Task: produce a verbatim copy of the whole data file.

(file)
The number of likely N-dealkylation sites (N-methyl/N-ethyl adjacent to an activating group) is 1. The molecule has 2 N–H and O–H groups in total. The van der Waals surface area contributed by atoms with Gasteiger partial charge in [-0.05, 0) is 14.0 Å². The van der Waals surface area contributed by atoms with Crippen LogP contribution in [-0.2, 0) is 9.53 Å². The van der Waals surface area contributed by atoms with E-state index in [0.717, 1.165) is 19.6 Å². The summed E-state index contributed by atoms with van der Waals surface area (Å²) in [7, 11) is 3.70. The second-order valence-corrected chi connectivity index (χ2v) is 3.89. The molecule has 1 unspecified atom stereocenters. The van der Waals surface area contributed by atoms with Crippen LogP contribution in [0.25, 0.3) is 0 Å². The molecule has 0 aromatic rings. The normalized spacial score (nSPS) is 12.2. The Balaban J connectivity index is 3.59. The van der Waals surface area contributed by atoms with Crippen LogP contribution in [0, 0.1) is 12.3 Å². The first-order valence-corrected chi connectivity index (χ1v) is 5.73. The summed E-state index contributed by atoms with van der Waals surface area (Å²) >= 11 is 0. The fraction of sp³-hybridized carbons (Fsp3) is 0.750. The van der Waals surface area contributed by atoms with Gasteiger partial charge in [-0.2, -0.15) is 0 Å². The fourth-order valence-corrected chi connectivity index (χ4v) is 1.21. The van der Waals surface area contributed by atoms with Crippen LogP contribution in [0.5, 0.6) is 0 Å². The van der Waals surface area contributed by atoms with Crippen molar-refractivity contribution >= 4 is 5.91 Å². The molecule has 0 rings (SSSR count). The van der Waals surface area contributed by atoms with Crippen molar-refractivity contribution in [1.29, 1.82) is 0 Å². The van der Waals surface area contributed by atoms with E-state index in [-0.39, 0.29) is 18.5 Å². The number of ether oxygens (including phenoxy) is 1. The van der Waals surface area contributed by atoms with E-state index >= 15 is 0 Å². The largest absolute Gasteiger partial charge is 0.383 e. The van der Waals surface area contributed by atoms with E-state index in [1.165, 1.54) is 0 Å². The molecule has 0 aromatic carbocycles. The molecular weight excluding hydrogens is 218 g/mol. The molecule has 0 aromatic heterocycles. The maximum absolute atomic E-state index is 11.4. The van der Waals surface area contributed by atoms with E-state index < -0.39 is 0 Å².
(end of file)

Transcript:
The number of likely N-dealkylation sites (N-methyl/N-ethyl adjacent to an activating group) is 1. The molecule has 2 N–H and O–H groups in total. The van der Waals surface area contributed by atoms with Gasteiger partial charge in [-0.05, 0) is 14.0 Å². The van der Waals surface area contributed by atoms with Crippen LogP contribution in [-0.2, 0) is 9.53 Å². The van der Waals surface area contributed by atoms with E-state index in [0.717, 1.165) is 19.6 Å². The summed E-state index contributed by atoms with van der Waals surface area (Å²) in [7, 11) is 3.70. The second-order valence-corrected chi connectivity index (χ2v) is 3.89. The molecule has 1 unspecified atom stereocenters. The van der Waals surface area contributed by atoms with Crippen LogP contribution in [0.25, 0.3) is 0 Å². The molecule has 0 aromatic rings. The normalized spacial score (nSPS) is 12.2. The Balaban J connectivity index is 3.59. The van der Waals surface area contributed by atoms with Crippen LogP contribution in [0, 0.1) is 12.3 Å². The first-order valence-corrected chi connectivity index (χ1v) is 5.73. The summed E-state index contributed by atoms with van der Waals surface area (Å²) >= 11 is 0. The fraction of sp³-hybridized carbons (Fsp3) is 0.750. The van der Waals surface area contributed by atoms with Gasteiger partial charge in [-0.2, -0.15) is 0 Å². The fourth-order valence-corrected chi connectivity index (χ4v) is 1.21. The van der Waals surface area contributed by atoms with Crippen LogP contribution in [0.5, 0.6) is 0 Å². The van der Waals surface area contributed by atoms with Crippen molar-refractivity contribution >= 4 is 5.91 Å². The molecule has 0 rings (SSSR count). The van der Waals surface area contributed by atoms with Crippen molar-refractivity contribution in [1.29, 1.82) is 0 Å². The van der Waals surface area contributed by atoms with E-state index in [-0.39, 0.29) is 18.5 Å². The number of ether oxygens (including phenoxy) is 1. The van der Waals surface area contributed by atoms with E-state index >= 15 is 0 Å². The largest absolute Gasteiger partial charge is 0.383 e. The van der Waals surface area contributed by atoms with E-state index in [1.165, 1.54) is 0 Å². The molecule has 0 aromatic carbocycles. The molecular weight excluding hydrogens is 218 g/mol. The molecule has 0 aromatic heterocycles. The maximum absolute atomic E-state index is 11.4. The van der Waals surface area contributed by atoms with E-state index < -0.39 is 0 Å².